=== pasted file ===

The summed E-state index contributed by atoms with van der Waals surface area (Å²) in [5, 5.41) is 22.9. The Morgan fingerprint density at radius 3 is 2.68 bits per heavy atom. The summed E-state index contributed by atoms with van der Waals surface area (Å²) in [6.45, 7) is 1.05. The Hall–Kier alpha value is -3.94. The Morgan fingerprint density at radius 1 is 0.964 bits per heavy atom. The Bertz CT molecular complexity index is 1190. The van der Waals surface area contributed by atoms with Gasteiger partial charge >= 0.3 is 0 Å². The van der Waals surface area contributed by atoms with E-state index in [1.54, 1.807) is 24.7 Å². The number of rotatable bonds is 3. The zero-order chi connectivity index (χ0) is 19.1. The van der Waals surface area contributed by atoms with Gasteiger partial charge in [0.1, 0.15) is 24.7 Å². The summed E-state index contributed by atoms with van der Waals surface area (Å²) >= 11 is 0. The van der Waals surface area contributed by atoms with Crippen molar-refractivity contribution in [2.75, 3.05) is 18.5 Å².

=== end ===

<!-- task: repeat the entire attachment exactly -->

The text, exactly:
The summed E-state index contributed by atoms with van der Waals surface area (Å²) in [5, 5.41) is 22.9. The Morgan fingerprint density at radius 3 is 2.68 bits per heavy atom. The summed E-state index contributed by atoms with van der Waals surface area (Å²) in [6.45, 7) is 1.05. The Hall–Kier alpha value is -3.94. The Morgan fingerprint density at radius 1 is 0.964 bits per heavy atom. The Bertz CT molecular complexity index is 1190. The van der Waals surface area contributed by atoms with Gasteiger partial charge >= 0.3 is 0 Å². The van der Waals surface area contributed by atoms with E-state index in [1.54, 1.807) is 24.7 Å². The number of rotatable bonds is 3. The zero-order chi connectivity index (χ0) is 19.1. The van der Waals surface area contributed by atoms with Gasteiger partial charge in [0.1, 0.15) is 24.7 Å². The summed E-state index contributed by atoms with van der Waals surface area (Å²) >= 11 is 0. The van der Waals surface area contributed by atoms with Crippen molar-refractivity contribution in [2.75, 3.05) is 18.5 Å².